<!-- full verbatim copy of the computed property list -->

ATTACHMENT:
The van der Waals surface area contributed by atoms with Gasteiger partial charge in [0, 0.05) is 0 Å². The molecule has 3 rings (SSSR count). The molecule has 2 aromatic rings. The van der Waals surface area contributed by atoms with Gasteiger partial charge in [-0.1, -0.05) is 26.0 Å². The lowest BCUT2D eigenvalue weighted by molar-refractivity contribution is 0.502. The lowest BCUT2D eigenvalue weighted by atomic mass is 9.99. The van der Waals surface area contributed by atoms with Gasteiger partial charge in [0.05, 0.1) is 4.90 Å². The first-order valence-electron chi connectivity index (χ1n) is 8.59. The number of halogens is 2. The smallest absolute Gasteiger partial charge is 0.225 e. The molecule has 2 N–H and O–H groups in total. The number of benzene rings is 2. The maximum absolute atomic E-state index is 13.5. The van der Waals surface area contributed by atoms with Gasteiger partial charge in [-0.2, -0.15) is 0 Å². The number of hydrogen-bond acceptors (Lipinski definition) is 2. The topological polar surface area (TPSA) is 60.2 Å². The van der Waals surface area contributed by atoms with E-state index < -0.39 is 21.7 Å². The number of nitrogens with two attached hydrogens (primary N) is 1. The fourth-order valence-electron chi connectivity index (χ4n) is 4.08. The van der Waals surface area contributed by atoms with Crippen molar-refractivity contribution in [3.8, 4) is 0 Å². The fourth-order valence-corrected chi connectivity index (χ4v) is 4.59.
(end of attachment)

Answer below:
The van der Waals surface area contributed by atoms with Gasteiger partial charge in [0, 0.05) is 0 Å². The molecule has 3 rings (SSSR count). The molecule has 2 aromatic rings. The van der Waals surface area contributed by atoms with Gasteiger partial charge in [-0.1, -0.05) is 26.0 Å². The lowest BCUT2D eigenvalue weighted by molar-refractivity contribution is 0.502. The lowest BCUT2D eigenvalue weighted by atomic mass is 9.99. The van der Waals surface area contributed by atoms with Gasteiger partial charge in [0.05, 0.1) is 4.90 Å². The first-order valence-electron chi connectivity index (χ1n) is 8.59. The number of halogens is 2. The smallest absolute Gasteiger partial charge is 0.225 e. The molecule has 2 N–H and O–H groups in total. The number of benzene rings is 2. The maximum absolute atomic E-state index is 13.5. The van der Waals surface area contributed by atoms with Gasteiger partial charge in [-0.2, -0.15) is 0 Å². The number of hydrogen-bond acceptors (Lipinski definition) is 2. The topological polar surface area (TPSA) is 60.2 Å². The van der Waals surface area contributed by atoms with E-state index < -0.39 is 21.7 Å². The number of nitrogens with two attached hydrogens (primary N) is 1. The fourth-order valence-electron chi connectivity index (χ4n) is 4.08. The van der Waals surface area contributed by atoms with Crippen molar-refractivity contribution in [3.8, 4) is 0 Å². The fourth-order valence-corrected chi connectivity index (χ4v) is 4.59.